In 1973 a protest by the Lakota Sioux took place at Wounded Knee as part of the Indian rights movement, showing the importance that the events there continue to hold for Native Americans. I think some aspects of the ideas in Ghost Dance spirituality exist in Indian rights expressions even today — the idea of peaceful resistance to prejudice and oppression, for example. Listen to the recordings, and see what you think.

Notes

  1. Mooney, James. “The Ghost Dance Religion and the Sioux Outbreak of 1890.” Published in the Fourteenth Annual Report of the Bureau of Ethnology, 1892-93, Part 2, pp. 922 -926. Available online. Other editions available.
  2. Mooney, James. “The Ghost Dance Religion and the Sioux Outbreak of 1890,” p. 654. Available online. Other editions available.
  3. Mooney, James. “The Ghost Dance Religion and the Sioux Outbreak of 1890,”  pp. 657-706. Available online. Other editions available.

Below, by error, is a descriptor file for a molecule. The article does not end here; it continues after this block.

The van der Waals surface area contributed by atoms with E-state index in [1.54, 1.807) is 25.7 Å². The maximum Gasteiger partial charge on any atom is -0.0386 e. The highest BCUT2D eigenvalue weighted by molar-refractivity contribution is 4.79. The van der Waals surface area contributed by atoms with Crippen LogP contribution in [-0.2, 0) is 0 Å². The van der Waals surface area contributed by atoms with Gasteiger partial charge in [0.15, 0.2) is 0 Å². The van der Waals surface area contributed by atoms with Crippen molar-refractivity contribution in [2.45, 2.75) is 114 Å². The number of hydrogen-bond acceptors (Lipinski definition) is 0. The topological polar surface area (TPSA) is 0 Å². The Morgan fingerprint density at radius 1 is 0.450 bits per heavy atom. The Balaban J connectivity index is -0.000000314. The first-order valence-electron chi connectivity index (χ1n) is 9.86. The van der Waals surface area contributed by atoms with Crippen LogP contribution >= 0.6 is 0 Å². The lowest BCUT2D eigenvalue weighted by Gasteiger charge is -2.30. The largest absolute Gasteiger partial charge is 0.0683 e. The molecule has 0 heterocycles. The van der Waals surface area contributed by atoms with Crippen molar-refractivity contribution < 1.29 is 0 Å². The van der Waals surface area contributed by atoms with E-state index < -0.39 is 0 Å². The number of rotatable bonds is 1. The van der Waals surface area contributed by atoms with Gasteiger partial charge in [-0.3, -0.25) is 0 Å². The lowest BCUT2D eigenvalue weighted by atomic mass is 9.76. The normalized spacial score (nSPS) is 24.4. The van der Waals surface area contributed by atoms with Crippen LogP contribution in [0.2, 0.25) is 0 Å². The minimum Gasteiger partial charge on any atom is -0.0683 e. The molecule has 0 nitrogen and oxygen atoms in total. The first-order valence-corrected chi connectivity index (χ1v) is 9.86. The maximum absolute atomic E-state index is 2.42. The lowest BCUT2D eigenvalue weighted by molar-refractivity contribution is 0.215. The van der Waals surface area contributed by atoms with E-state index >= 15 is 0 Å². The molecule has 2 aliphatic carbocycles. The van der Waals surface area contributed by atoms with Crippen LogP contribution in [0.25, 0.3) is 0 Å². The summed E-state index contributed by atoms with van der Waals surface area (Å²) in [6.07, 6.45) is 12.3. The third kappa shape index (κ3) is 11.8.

4. Mooney, James. “The Ghost Dance Religion and the Sioux Outbreak of 1890,” pp. 824-894. Available online. Other editions available.

Agnes Vanderburg’s Outdoor School for Traditional Indian Ways

“A lot of things come out of my chest,” Agnes Vanderburg explained in 1981 when folklorist Kay Young asked about her reasons for starting a school to pass on her knowledge of Salish Indian traditions (recording at the link, go to 1:50 minutes). She had felt frustrated at carrying knowledge that was disappearing as Indians […]

Native American Heritage Month News: AFC’s Judith Gray is an “Honored One”

Judith Gray received the prestigious 2016 Honored One Award from the Association of Tribal Archives, Libraries and Museums (ATALM), at its annual conference in October. In Judith’s own words, the honor represents one of the most ”deeply significant moments” in her career, which is saying a lot, given the impressive range of her accomplishments to date. Detailing […]